The Food and Drug Administration announced a crackdown on a controversial therapy against the makers of over-the-counter chelation products which supposedly help “cleanse” the body.

The products regularly sold on the internet are advertised as a treatment for autism, Alzheimer's disease and Parkinson's disease. Letters of warning were sent out to these companies by the FDA notifying them that the substances they sell without a prescription for a procedure known as "chelation" are "unapproved drugs and devices," and violates federal law.

"What we're telling consumers is that any chelation therapy marketed over the counter is suspect," Michael Levy, director of the FDA's Division of New Drugs and Labeling Compliance, said during a briefing with reporters.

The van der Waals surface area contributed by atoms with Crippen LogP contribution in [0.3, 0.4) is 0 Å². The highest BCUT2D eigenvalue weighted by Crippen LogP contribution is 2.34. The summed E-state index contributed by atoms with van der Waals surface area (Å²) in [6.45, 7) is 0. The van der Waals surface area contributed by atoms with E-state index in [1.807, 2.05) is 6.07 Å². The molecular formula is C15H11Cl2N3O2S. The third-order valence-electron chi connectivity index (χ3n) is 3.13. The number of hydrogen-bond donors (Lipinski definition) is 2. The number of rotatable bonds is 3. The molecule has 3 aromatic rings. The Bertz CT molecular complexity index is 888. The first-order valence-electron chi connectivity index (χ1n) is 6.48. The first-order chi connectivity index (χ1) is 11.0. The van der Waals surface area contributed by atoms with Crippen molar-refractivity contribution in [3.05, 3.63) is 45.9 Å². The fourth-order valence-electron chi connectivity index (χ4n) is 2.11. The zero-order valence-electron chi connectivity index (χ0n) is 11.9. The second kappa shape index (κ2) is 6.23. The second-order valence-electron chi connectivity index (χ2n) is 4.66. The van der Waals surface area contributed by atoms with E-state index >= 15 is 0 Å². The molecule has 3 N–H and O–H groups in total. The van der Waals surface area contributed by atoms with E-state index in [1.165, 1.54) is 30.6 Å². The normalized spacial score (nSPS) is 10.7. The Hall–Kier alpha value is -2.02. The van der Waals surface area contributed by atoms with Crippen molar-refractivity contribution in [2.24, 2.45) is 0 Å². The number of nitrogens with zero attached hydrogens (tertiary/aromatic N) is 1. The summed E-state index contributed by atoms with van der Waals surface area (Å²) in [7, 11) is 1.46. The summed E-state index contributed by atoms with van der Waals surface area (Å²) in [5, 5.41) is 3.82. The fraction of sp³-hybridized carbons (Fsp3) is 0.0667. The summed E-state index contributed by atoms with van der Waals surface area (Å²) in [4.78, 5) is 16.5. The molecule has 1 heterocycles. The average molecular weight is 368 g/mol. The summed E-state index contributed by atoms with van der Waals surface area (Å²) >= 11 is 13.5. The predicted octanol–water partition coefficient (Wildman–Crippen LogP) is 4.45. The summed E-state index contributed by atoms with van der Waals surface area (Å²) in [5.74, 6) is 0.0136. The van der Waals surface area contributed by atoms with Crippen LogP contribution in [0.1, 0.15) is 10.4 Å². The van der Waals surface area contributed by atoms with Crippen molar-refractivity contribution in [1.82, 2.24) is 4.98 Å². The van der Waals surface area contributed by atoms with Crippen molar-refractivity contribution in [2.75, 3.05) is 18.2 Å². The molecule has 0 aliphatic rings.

The products are often sold as dietary supplements promoting their alleged health benefits. Products come in various dosages and forms, including suppositories, capsules, liquid drops, sprays and clay baths.

The substances in these drugs may lead to serious health complications which include dehydration, kidney failure and in serious cases could even result in death.

According to the FDA, chelation has been used by doctors to treat patients exposed to dangerous levels of heavy metals. For the treatment, patients are infused with compounds that bind to the metals, enabling the metals to be excreted.

The chelation products approved by the FDA are not available over the counter and can only be administered by a trained professional because of the related risks.

The warning letters were sent to: World Health Products; Hormonal Health; Evenbetternow; Maxam Nutraceutics/Maxam Laboratories; Cardio Renew; Artery Health Institute; and Dr. Rhonda Henry.